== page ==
The Association of American Medical Colleges (AAMC), through its Institute for Improving Medical Education, highlighted areas of population health that should be included in all undergraduate medical education programs to ensure that future physicians are able to balance individual and population health needs.5 Furthermore, medical students themselves see the need for better training in public health and population sciences.6 Similar arguments for the need for population sciences training for dentists have been articulated by the American Dental Education Association.7 Dental educators were part of a broad panel of health professions stakeholders that developed a comprehensive curriculum framework of skill areas appropriate for inclusion in the training of health professionals.8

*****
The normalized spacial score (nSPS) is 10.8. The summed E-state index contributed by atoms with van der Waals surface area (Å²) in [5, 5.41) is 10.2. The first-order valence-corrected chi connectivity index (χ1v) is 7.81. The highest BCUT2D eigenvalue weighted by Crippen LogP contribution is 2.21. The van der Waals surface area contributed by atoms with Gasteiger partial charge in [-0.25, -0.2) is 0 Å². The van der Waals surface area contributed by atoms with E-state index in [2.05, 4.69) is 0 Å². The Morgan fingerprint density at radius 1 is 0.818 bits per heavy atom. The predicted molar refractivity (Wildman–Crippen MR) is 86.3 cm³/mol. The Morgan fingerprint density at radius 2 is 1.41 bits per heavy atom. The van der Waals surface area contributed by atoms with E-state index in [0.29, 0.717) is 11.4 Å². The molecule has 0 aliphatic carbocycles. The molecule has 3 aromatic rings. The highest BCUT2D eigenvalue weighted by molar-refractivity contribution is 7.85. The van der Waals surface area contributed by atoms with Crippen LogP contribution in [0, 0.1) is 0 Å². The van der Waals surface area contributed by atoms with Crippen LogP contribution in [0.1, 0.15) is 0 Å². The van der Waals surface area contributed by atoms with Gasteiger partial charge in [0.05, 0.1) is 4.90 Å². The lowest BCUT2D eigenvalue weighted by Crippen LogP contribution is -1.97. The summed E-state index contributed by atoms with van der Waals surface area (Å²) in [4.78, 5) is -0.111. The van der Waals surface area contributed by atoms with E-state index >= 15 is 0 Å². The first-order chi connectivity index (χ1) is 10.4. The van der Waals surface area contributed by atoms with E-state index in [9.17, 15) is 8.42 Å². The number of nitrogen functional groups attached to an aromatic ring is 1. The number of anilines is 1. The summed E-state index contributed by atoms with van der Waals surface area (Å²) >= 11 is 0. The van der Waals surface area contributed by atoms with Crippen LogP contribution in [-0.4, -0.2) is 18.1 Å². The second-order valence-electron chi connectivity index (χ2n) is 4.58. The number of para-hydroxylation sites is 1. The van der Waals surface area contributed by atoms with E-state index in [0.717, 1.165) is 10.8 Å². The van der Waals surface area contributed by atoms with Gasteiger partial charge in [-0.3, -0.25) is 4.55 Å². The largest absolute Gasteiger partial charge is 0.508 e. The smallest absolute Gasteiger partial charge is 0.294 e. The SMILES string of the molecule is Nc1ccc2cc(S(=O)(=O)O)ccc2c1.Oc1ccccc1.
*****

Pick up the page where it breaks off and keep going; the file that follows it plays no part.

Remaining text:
In this article, we describe the development and experience to date of a course at Harvard Medical School that began in 2006–2007 and that seeks to implement population health education early in the education of our students, to meet the needs outlined above.
Origin and Philosophy of the Course
In 2005, Harvard Medical School was selected for funding as a Regional Medicine–Public Health Educational Center by the AAMC and the U.S. Centers for Disease Control and Prevention (CDC).9 A primary initiative of this Center was the development of a new course for first-year medical and dental students entitled Clinical Epidemiology and Population Health, introduced as a component of a major redesign of the curriculum at Harvard Medical School. Course planners (including us, the authors)
* began with the core value, shared by others,8 that population sciences must be effectively integrated into the education of all future physicians and dentists, rather than being the purview of only a subset;